Virgin Media has been forced to apologise after an erroneous customer service email gave access to hundreds of email addresses held in its database.
The email, which was sent to advise of changes to Google services, allowed anyone that clicked “Reply All” to access everyone on the firm’s mailing list and the UK Information Commissioner’s Office [ICO] is examining if any foul play was involved.
For its part the firm is “investigating exactly what happened,” according to the BBC, and added that the loophole can no longer be exploited by customers that received the message. The error was related to a “sub set” of virgin.net email customers and Virgin Media failed to detail the number of email addresses that are actually affected by the error.
"We will be making enquiries into the circumstances of the alleged breach of the Data Protection Act before deciding what action, if any, needs to be taken,” said the ICO, in a statement, after it took a “number of calls” about a “possible data breach” that was caused by Virgin Media releasing the addresses.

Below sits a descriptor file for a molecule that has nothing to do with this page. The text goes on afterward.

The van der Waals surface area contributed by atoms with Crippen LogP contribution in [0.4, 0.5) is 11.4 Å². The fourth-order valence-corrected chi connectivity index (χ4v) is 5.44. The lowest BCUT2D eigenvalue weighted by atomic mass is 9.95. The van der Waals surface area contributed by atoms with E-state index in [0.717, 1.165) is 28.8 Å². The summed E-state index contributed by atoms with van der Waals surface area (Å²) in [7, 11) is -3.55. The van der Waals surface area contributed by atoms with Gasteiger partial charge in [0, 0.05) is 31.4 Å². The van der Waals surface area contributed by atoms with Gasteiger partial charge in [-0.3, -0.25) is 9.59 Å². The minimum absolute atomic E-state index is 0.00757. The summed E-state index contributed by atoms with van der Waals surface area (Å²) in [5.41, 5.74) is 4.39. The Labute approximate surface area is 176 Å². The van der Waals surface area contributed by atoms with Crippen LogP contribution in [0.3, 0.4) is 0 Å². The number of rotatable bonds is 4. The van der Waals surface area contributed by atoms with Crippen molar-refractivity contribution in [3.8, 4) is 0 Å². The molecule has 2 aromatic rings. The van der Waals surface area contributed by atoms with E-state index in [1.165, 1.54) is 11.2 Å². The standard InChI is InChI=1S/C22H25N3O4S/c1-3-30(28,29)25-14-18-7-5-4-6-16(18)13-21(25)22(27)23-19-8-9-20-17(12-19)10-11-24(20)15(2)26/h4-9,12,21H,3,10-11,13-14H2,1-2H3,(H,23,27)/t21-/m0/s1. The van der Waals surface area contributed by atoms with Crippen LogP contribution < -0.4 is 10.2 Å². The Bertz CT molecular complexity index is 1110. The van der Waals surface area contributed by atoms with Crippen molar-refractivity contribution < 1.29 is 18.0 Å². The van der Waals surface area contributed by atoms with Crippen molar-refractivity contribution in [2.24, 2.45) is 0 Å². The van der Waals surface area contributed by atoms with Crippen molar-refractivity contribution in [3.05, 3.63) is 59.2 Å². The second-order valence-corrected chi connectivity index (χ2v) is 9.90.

Some of those customers that reported the breach to the ICO stated that they had received hundreds of emails that were a mix of spam messages as well as exchanges with other customers that had been affected by the breach.
One such customer was Bob Alexander, 69, who admitted to suffering “a great deal of inconvenience and stress” after being the recipient of some 700 emails, according to the BBC.
Virgin Media added that the problem affected “a small proportion of our customers” and again apologised for the inconvenience caused.
It is the second time in the past 10 years that the ICO has had to take action over a data breach at Virgin Media after it lost a disc holding the unencrypted bank details of customers back in 2008 and a number of security measures were implemented as a result.
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